Emancipation Day Parade, April 1905, Richmond

by Phil Leigh

(March 25, 2022) In this morning’s Richmond Times podcast, Pulitzer Prize winning columnist Michael Paul Williams asserts that the reason there were no Confederate monuments in the city until the 1890s and afterward was because whites wanted them to symbolize the return of white supremacy after the end of Reconstruction. He implies that if the statues were intended to honor the fallen soldiers they would have been erected when the war ended in 1865. He further opines that the statues erected as late as the mid-1920s were chiefly intended to reinforce the symbolism of white supremacy while black voices were progressively silenced. He is wrong for two reasons.

First, penniless Southerners were unable to pay for monuments for many years after the war ended. They instead had to content themselves with laying flowers of the graves of the fallen, which sometimes also included Northern soldiers who died while in the South. According to professors William Cooper and Thomas Terrill in their textbook, The American South, as late as 1900 the per capita income percentile ranking in the South was half that of the national average. Even in 1930 it was only 55% of the national average.

Moreover, unlike the anti-Confederate statues going up in the South now such as Richmond’s Rumors of War, there were few wealthy foundations willing to make donations for nineteenth and early twentieth century Confederate statues. They were typically paid for by donations from thousands-upon-thousands of ordinary citizens, including some blacks.

Second, few people today recognize the magnitude of the losses suffered by white Southern families during the war. At least five percent of the white population, from which the Confederacy drew her soldiers, were killed. If America were to fight a war today and suffer proportional losses our dead would total 17 million. That’s nearly three times the number of Jews killed during the Nazi Holocaust and forty times the number American soldiers killed in World War II. Given such an oblation, only a cynic could conclude that the surviving Southern family members were not chiefly motivated to build statues out of a desire to memorialize the loved and lost, particularly considering that many never returned from far away battlefields.

In point of fact, there’s good reason to believe that Michael Paul Williams is just such a cynic. The photo above is of Richmond’s fortieth annual Emancipation Day Parade in April 1905. As you can see, blacks were free to march joyfully through the city at least fifteen years after the Robert E. Lee monument was erected on Monument Avenue. If the statues were intended to intimidate blacks and remind them that they were under the thumb of white supremacy, the parade would not have been allowed.

Now consider the situation if the Sons of Confederate Veterans were to march in Richmond today to honor their ancestors. Nobody can doubt that they would never get a permit and that the regime media would attack them viciously for even trying. If they were somehow to march, no doubt they would get protested and perhaps even assaulted as a consequence of the hatred stirred up by the regime media.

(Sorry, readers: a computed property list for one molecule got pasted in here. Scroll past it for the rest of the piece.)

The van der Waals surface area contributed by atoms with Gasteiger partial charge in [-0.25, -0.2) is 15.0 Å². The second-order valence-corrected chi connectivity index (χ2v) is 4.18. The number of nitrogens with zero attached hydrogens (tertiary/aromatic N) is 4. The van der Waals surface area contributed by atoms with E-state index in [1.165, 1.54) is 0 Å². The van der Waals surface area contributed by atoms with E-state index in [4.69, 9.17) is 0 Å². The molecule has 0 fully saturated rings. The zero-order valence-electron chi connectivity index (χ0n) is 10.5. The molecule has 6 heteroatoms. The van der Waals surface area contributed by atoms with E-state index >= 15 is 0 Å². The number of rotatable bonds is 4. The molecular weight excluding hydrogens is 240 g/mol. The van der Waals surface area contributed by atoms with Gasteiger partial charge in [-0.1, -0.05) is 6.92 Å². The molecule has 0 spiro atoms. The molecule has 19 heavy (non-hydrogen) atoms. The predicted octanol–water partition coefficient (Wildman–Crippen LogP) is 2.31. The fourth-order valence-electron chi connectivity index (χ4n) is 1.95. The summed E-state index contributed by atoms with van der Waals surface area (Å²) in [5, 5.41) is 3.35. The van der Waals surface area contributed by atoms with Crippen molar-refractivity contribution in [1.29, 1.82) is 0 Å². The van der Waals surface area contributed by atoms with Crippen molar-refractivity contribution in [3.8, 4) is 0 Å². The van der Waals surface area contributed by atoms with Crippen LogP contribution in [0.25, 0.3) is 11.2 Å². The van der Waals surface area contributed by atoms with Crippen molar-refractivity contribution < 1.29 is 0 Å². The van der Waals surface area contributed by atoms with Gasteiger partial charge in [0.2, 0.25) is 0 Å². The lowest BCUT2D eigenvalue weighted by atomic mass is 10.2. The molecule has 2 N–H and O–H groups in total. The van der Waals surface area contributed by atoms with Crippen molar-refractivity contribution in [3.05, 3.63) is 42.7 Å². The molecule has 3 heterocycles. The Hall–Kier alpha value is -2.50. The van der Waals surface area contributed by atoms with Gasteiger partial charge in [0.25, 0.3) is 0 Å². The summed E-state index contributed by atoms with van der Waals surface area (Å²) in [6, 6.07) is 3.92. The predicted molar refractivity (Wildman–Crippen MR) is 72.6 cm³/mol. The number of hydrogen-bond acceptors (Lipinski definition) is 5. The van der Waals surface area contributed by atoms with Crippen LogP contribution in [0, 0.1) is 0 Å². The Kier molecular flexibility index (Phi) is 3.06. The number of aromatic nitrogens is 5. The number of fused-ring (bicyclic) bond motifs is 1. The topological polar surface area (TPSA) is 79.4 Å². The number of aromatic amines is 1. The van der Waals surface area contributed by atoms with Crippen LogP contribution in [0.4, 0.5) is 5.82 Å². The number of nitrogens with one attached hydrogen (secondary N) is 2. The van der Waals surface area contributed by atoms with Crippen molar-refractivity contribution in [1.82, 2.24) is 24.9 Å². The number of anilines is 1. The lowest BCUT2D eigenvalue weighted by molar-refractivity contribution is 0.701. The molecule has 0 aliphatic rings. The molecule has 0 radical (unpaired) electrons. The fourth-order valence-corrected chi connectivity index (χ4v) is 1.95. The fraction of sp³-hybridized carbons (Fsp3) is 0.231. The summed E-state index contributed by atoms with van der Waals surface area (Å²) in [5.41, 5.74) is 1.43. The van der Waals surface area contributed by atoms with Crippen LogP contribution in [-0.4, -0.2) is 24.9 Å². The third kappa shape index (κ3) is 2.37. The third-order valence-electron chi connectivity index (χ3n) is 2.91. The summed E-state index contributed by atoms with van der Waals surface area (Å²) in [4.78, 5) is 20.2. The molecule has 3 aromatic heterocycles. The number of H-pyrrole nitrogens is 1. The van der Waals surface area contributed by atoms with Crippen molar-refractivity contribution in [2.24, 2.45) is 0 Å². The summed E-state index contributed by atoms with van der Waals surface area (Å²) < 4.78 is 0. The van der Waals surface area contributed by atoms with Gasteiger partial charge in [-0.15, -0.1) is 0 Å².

Mr. Williams provides other observations suggesting that he is an entitled race hustler.

First, he argues that America is currently experiencing an unjustified backlash to the statue removals. To paraphrase, he says, After Reconstruction came the backlash of the 1890s. Now, after Obama’s presidency comes another backlash. Such a remark ignores the fact that Obama could not have been elected and re-elected President without white votes. Blacks represent only 13% of America’s population. If, however, there is a backlash it is because of the intolerance of power elites like Michael Paul Williams.

Second, when Williams started working for the Richmond-Times forty years ago he was hired by whites. Ten years later his white bosses gave him the opportunity to become a columnist because he argued that blacks were not sufficiently represented in the newspaper. Even though he boasts that some of his anti-tradition views triggered controversy in the community, his white employers apparently backed him, because he was never fired.

Now that he is no longer “speaking truth to power”—because he is a part of the present power elite—he wants to censor views contrary to his. He doesn’t want Confederate statues anywhere in the country, except possibly in museums where they can be ridiculed with so-called textualization plaques. He visualizes Richmond as the center of a movement to have the statues razed everywhere.

The Richmond-Times and Michael Paul Williams are two good reasons to tell your representatives in Washington to vote against the federal subsidies that the Biden Administration is trying to give to newspapers. Tell them to kill the “Save Local News Act.” It gives your federal tax dollars to legacy newspapers and gives them certain antitrust exemptions to make Big Tech promote their views instead of yours.

The book below will help you understand the racial delusions of people like Williams and how to debunk them.

Phil Leigh publishes the Civil War Chat blog. His most recent book is, “The Dreadful Frauds: Critical Race Theory and Identity Politics.”


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Comments

22 responses to “Monumental Lies”